Carmelo Anthony

Carmelo Anthony, of the New York Knicks, a former Towson Catholic student, pays a surprise visit to kids at the Carmelo Anthony Youth Development Center. Tyion Taylor, 6, left, a first-grader at Inner Harbor East Academy, shakes hands with Anthony after giving him a strawberry cheesecake. (Kenneth K. Lam / Baltimore Sun / October 16, 2013)

Carmelo Anthony fully expects the memories to envelop him as he trots onto the court at Baltimore Arena.

The long days dribbling on the asphalt beside West Baltimore's Murphy Homes projects. The early games at Robert C. Marshall Recreation Center, when he was just a skinny, goofy kid, hoping he might become good enough to earn a college scholarship.

It all happened, what, 10 minutes from the court where Anthony will suit up for the New York Knicks on Thursday night?

Though his professional allegiance lies with the Big Apple, Anthony will be straight Charm City when he dons an NBA uniform for the first time in his hometown. The preseason game against the Washington Wizards might be meaningless to most of the world. But for Anthony, it will offer a chance to celebrate everything he's become with the folks who knew him before the NBA was even a fantasy on his horizon.

"Everytime I go back, it's always going through my mind, when I would run up and down Myrtle Avenue or Pennsylvania Avenue, you know the Murphy Homes projects," he says. "I wasn't a guy on the outside looking in. I was in the heat of the thing, the thick of the thing. That's where my connection comes from. My connection is deeper to the roots of Baltimore than the average person that comes out of there."

The "WB" tattooed on his left shoulder offers a constant reminder of his West Baltimore origins. But Anthony's commitment to the city goes beyond surface emblems, say those who've come to know him in the wider basketball world.

"A lot of guys say they love where they came from," says Jim Boeheim, Anthony's college coach at Syracuse. "But I think the proof is in, as you move forward, what do you do? He's been very engaged in giving back to Baltimore and the kids in the city and has spent a lot of time there as well."

Most prominently, Anthony gave $1.5 million to refurbish a youth center on East Fayette Street that bears his name. More recently, he helped cover the funeral expenses for former St. Frances and Clemson star Devin Gray, who died of a heart attack in August.

"Melo has done everything he said he was going to do," says former Towson University standout Kurk Lee, who serves as the Carmelo Anthony Youth Development Center's recreation director. "The things he's done have kept the doors open and kept a lot of kids off the streets."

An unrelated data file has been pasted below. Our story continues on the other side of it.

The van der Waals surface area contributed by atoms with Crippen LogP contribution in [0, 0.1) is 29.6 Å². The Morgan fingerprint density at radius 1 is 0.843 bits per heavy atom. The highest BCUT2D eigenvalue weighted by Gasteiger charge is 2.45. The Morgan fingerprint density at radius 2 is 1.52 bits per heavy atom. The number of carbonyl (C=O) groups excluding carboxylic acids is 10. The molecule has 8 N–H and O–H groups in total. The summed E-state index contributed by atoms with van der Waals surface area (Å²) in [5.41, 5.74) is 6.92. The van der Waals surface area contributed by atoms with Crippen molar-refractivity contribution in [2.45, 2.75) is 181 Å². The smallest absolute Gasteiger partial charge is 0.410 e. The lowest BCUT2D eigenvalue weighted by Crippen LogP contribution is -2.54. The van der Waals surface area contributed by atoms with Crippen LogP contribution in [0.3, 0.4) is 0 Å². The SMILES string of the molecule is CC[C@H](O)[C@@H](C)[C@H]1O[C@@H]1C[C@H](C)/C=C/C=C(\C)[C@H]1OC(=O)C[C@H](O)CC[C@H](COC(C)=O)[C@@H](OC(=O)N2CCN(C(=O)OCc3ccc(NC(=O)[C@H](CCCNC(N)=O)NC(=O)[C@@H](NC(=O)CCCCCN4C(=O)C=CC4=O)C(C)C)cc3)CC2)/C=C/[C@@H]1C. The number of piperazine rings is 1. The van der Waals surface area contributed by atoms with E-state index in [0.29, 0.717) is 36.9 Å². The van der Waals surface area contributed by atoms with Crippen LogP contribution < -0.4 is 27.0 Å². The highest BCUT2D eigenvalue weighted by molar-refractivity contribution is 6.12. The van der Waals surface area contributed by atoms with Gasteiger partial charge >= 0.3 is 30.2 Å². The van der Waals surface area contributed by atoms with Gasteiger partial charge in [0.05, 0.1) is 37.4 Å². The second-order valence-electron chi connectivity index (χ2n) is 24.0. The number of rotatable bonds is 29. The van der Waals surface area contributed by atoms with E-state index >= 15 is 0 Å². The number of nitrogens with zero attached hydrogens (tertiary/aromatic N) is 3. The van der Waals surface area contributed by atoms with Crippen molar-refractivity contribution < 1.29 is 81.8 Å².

At 29, Anthony returns home as the greatest basketball player Baltimore has ever produced. If that sounds weird, think about it for a second. His resume includes an NCAA title in his only college season, two Olympic gold medals, six NBA All-Star appearances and last season's scoring title. Who can match that?

None of that even touches on the $100 million-plus he's earned in salary, his long-term endorsement deal with Nike's Jordan Brand or his regular top-10 rankings in player jersey sales.

He's a star by any reckoning.

Anthony, who played at Towson Catholic, ticks off the list of Baltimore greats who came before: Ernie Graham, Skip Wise, Mark Karcher, all the Dunbar stars who lit up the city when he was in grade school.

"Those are the guys that really laid the foundation and the groundwork for myself," he says.

What he won't say is that none went as far as he has gone already.

'Night and day'

Despite all his accomplishments, Anthony's career is often portrayed in terms of what he is not.

He had the misfortune of entering the NBA from the same 2003 draft as LeBron James, the greatest player in the world, and Dwyane Wade, a three-time champion.

By contrast, only one of Anthony's teams has made it as far as the conference finals. And last year marked his first top-five finish in Most Valuable Player voting. Analysts sometimes dismiss him as a brilliant scorer who can't lift his team with defense or passing. New York fans and writers routinely fret that he's not cut out to be the best player on an NBA champion.

ESPN analyst Tim Legler is one who rates Anthony among the greatest talents in the league but questions whether he can be the focal point of an elite team.